Congress is constantly debating military benefits and the commissary is frequently at the top of the list. Every year when the Defense Bill reaches the floor consumers stand weary to see what will happen to their commissary benefits.
Congress claims they are looking out for service members, veterans and their families, but are they really?
Is Congress trying to save the commissary or looking for an excuse to close it down? If you listen in on any of the subcommittee meetings, you might not be so sure of the answer.
It might be hard to trust that lawmakers are on the side of military families. They are constantly talking about budget cuts and changes to military benefits. Service members and their families have sacrificed so much. They were promised benefits to compensate them for their service.
Over the years however, we have all watched as benefits are cut, diminished and altered.
What my dad was promised back in the 70s is not what he ended up with when he retired from the Army almost 30 years later.
Congress isn’t out to cause harm to military families by cutting benefits though and all changes aren’t bad either. I’ve witnessed some great changes in the last 8 years that I’ve been a Navy spouse.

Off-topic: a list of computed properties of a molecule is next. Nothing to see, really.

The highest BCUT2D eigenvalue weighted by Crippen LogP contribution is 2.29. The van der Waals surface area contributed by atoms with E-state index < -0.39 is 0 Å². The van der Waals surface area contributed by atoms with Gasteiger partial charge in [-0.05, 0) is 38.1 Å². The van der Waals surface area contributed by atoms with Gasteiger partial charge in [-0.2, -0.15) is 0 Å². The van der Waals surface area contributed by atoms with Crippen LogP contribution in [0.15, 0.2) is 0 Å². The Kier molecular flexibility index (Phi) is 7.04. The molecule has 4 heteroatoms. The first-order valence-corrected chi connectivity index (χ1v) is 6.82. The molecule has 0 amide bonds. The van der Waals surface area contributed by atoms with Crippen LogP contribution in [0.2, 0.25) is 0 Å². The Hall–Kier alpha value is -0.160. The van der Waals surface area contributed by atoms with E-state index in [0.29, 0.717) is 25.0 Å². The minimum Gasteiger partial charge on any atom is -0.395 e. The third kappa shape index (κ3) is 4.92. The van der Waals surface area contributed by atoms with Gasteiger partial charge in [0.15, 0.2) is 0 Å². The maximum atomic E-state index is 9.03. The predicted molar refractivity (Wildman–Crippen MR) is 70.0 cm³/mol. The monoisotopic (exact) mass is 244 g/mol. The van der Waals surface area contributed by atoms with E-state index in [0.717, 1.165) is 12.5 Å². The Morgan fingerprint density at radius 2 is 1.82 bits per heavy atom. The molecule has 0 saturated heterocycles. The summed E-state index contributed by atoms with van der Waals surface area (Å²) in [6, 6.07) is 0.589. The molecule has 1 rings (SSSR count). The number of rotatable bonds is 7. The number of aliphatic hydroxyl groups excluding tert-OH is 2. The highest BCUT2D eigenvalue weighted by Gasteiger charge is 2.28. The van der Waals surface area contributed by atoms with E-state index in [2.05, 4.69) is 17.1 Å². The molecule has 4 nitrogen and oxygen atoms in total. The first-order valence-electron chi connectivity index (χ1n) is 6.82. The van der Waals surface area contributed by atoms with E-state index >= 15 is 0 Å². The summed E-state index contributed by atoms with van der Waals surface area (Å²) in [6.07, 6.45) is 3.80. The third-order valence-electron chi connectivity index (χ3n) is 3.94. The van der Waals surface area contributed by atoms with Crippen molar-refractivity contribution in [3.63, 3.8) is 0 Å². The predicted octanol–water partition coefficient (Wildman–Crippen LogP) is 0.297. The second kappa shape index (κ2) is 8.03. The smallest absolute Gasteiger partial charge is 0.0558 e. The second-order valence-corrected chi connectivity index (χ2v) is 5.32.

You won’t find any of the committee members saying they want to do away with the commissary. They all pledge that they are working hard to keep the commissary going. It’s the business process they are trying to improve so that the commissary won’t depend on the government and taxpayers to it keep running.
The simple truth is they want military families to have the benefit of shopping at the commissary –they just don’t want to pay for it.
As so many things come down to it, it’s just about money. How can Congress cut the budget? If they truly didn’t care about the morale of families, they could simply vote to do away with the commissary. It really could be that simple.
Instead, they have taken extensive measures to dig into what can be done to save the commissary.
Congress hired a firm and spent nearly $4 million to research ways to make the commissary self-sufficient and competitive with commercial grocery stores.
They looked into privatizing the system, but that didn’t pan out.
They talked about what increasing the prices could do to level the playing field with commercial grocers and patrons balked at the idea.
They tested the idea of variable pricing by market and that resulted in some families coming out ahead while others found their pockets lighter.
Finally, the research team talked about creating a commissary brand private label. That had mixed results in discussion but this year it will be tested. DeCA will be introducing private label items by the end of the year. They are still in the process of seeking companies to put in proposals to create the private labels. Congress is waiting for the results of this idea.
We will be waiting to see what happens next, because that’s all we can do.
It’s another year of wait and see.
Will the commissary benefit continue or will Congress look at the price tag and decide to make significant changes? Unfortunately, only time will tell. In the meantime, take advantage of this benefit and do your shopping at the commissary.